Hellboy: Weird Tales [Review]

“Don’t mess with me, lady. I’ve been drinking with skeletons.”  -HB

This hardcover edition of Weird Tales collects volumes one and two of the original anthology, and How Koschei Became Deathless and Baba Yaga’s Feast from Hellboy: The Wild Hunt collected edition. The Weird Tales anthology consists of 28 short story issues featuring Hellboy and his companions, each drawn and written by separate creative teams. The purpose of this series was to have fresh written content on the shelves when the original Hellboy film was released, back in 2004. In early May of this year, the rumor mill began to spin about a new (possibly R-rated) installment of the film franchise, set to reboot the series for the big screen. This is exciting news as the project has the support of some amazing creative minds including Neil Marshall, director of The Descent, Mike Richardson, founder of Dark Horse Comics, and Hellboy’s creator, Mike Mignola. We may even see David Harbour, who recently played the role of Jim Hopper in Stranger Things, reprising the role of Big Red himself. With that news, today seems like the perfect day to take a closer look at this anthology, which only exists because of the movie.

First, a little background information: Hellboy is the son of a human witch and the demon Azzael. While he was still an infant, Azzael cut off his son’s right hand and replaced it with “The Right Hand of Doom” – a freakishly large forearm and hand seemingly made of stone. This hand originally belonged to Anum, one of the spirits created by God to witness the conception of Earth. Anum used his right hand to steal some of God’s power, thus granting it strength and many mysterious abilities. Anum used the power in his hand to create the Ogdru Jahad. These creatures were hideous and terrifying, almost dragon-like in appearance, they would seek to enslave the world only to see it destroyed in the end. The Ogdru Jahad were so fearsome that they were eventually locked away and cast into the abyss of space by their own creator. The other watchers feared that Anum could no longer be trusted and so they struck him down and destroyed his remains, save for his right hand. When Azzael gave his son The Right Hand of Doom he was giving Hellboy the power that Anum once had; This was the power to control the Ogdru Jahad, and ultimately to bring about the apocalypse.

“Didn’t I kill you already?”

Instead of ushering in the end of mankind, he works as an agent for the Bureau of Paranormal Research and Defense. The BPRD serves to protect the planet against supernatural threats, including but not limited to, ghosts, witches, vampires, demons, werewolves, and the most diabolical of all threats, Nazis. Hellboy works alongside many other agents, both human and inhuman, to eliminate these supernatural threats. A few of his more well-known associates include: Liz Sherman, a pyrokinetic since the age of ten who is responsible for the accidental deaths of over 30 people including her parents, Abe Sapian, a humanoid amphibian who was discovered in a hidden underground chamber and was experimented on by the BPRD until Hellboy took pity on him, and Johann Straus, a powerful medium capable of releasing his ectoplasmic form and sending it out into the etheric plane.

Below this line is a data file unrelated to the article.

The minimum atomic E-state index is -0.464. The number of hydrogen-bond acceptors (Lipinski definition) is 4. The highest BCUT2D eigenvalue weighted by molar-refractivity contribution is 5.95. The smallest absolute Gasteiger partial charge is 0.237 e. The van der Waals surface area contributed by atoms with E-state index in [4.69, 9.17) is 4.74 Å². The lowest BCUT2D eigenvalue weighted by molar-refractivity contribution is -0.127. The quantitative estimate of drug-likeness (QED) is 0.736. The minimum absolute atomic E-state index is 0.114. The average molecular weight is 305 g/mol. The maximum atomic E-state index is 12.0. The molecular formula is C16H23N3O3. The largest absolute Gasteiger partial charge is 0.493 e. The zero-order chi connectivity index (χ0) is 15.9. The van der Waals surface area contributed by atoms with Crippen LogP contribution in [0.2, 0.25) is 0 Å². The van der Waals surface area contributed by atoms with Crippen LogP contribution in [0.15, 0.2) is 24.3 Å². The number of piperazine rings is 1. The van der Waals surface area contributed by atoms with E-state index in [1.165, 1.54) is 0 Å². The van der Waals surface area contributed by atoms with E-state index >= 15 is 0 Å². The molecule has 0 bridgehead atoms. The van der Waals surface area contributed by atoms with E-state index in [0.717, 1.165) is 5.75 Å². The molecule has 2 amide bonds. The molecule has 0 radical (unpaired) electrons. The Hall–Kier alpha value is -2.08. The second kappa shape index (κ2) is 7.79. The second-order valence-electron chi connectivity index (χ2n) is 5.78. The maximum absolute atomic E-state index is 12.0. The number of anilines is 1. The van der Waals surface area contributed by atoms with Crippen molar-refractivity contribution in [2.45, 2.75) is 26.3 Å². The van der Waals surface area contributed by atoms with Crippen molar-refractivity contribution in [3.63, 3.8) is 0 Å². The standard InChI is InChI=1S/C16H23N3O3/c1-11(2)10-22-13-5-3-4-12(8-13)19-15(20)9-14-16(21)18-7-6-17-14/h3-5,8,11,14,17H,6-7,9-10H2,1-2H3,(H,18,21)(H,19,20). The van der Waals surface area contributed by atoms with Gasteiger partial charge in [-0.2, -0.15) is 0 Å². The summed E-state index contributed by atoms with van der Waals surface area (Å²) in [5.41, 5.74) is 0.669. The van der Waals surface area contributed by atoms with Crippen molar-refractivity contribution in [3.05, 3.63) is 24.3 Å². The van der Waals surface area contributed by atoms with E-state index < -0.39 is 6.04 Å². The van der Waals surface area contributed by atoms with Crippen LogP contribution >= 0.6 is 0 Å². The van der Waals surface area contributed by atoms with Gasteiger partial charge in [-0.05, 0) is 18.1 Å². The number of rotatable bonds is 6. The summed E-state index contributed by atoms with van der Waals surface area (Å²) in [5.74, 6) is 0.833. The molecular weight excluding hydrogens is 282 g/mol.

While the supernatural themes present Hellboy may feel familiar, the storytelling and character development in this series is unique and has developed a devoted following since HB’s story began. The series has even generated enough interest in some of its supporting characters, like Abe Sapien and Lobster Johnson, for them to be featured in their own spin-off series’. Several of the stories included in the Weird Tales anthology use these supporting characters as a focal point instead of fixating solely on Hellboy.

I feel the need to say that I would not recommend this volume for first time Hellboy readers, instead, I would suggest beginning with Hellboy Volume 1: Seeds of Destruction as it gives the reader an in-depth origin story. Weird Tales essentially thrusts the reader into the Hellboy universe without any information other than the title. This anthology opens with 2 issues that are within the continuity of the series featuring short stories on Koschei and Baba Yaga, both originally from Slavic Folklore, but also featured as enemies of Hellboy in the Wake the Devil mini-series. Since each issue was contributed by different writers and artists they are all non-canonical, and unique from one to the next in both style of storytelling and style of art.